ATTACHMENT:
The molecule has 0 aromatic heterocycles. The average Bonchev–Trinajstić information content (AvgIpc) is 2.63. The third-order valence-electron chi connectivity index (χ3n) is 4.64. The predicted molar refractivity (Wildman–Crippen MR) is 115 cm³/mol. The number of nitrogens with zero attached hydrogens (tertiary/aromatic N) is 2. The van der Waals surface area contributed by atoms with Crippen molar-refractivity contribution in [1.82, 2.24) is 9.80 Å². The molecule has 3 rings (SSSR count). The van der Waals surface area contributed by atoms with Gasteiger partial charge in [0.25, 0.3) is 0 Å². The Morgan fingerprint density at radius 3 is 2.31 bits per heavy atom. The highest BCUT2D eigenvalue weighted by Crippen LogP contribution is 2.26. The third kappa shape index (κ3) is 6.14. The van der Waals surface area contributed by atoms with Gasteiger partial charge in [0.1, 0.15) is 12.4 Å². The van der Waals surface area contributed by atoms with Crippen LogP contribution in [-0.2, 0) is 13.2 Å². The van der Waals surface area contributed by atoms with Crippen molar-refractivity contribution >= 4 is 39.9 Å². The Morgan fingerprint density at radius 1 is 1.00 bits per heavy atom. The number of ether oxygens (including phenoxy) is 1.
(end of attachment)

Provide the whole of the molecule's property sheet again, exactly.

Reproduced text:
The molecule has 0 aromatic heterocycles. The average Bonchev–Trinajstić information content (AvgIpc) is 2.63. The third-order valence-electron chi connectivity index (χ3n) is 4.64. The predicted molar refractivity (Wildman–Crippen MR) is 115 cm³/mol. The number of nitrogens with zero attached hydrogens (tertiary/aromatic N) is 2. The van der Waals surface area contributed by atoms with Crippen molar-refractivity contribution in [1.82, 2.24) is 9.80 Å². The molecule has 3 rings (SSSR count). The van der Waals surface area contributed by atoms with Gasteiger partial charge in [0.25, 0.3) is 0 Å². The Morgan fingerprint density at radius 3 is 2.31 bits per heavy atom. The highest BCUT2D eigenvalue weighted by Crippen LogP contribution is 2.26. The third kappa shape index (κ3) is 6.14. The van der Waals surface area contributed by atoms with Gasteiger partial charge in [0.1, 0.15) is 12.4 Å². The van der Waals surface area contributed by atoms with Crippen LogP contribution in [-0.2, 0) is 13.2 Å². The van der Waals surface area contributed by atoms with Crippen molar-refractivity contribution >= 4 is 39.9 Å². The Morgan fingerprint density at radius 1 is 1.00 bits per heavy atom. The number of ether oxygens (including phenoxy) is 1.